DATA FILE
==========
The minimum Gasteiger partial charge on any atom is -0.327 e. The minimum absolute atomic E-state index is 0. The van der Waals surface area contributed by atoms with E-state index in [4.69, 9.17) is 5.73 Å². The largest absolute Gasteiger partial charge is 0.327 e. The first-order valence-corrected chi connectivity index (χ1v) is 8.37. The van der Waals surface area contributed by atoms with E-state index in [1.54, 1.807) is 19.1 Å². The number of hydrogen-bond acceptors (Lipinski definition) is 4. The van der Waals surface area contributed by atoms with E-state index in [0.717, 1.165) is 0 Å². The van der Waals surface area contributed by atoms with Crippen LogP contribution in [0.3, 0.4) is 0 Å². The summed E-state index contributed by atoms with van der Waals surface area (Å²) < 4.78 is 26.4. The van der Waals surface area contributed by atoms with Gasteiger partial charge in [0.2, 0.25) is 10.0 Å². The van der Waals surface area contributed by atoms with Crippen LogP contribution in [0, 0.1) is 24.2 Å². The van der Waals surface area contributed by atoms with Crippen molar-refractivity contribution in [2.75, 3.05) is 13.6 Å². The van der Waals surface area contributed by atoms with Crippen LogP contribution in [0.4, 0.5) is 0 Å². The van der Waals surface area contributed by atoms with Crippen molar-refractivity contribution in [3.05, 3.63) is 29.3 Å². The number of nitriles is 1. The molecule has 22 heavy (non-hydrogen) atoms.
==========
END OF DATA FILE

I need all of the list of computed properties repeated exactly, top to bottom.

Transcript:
The minimum Gasteiger partial charge on any atom is -0.327 e. The minimum absolute atomic E-state index is 0. The van der Waals surface area contributed by atoms with E-state index in [4.69, 9.17) is 5.73 Å². The largest absolute Gasteiger partial charge is 0.327 e. The first-order valence-corrected chi connectivity index (χ1v) is 8.37. The van der Waals surface area contributed by atoms with E-state index in [1.54, 1.807) is 19.1 Å². The number of hydrogen-bond acceptors (Lipinski definition) is 4. The van der Waals surface area contributed by atoms with E-state index in [0.717, 1.165) is 0 Å². The van der Waals surface area contributed by atoms with Crippen LogP contribution in [0.3, 0.4) is 0 Å². The summed E-state index contributed by atoms with van der Waals surface area (Å²) < 4.78 is 26.4. The van der Waals surface area contributed by atoms with Gasteiger partial charge in [0.2, 0.25) is 10.0 Å². The van der Waals surface area contributed by atoms with Crippen LogP contribution in [0, 0.1) is 24.2 Å². The van der Waals surface area contributed by atoms with Crippen molar-refractivity contribution in [2.75, 3.05) is 13.6 Å². The van der Waals surface area contributed by atoms with Crippen LogP contribution in [0.4, 0.5) is 0 Å². The van der Waals surface area contributed by atoms with Crippen molar-refractivity contribution in [3.05, 3.63) is 29.3 Å². The number of nitriles is 1. The molecule has 22 heavy (non-hydrogen) atoms.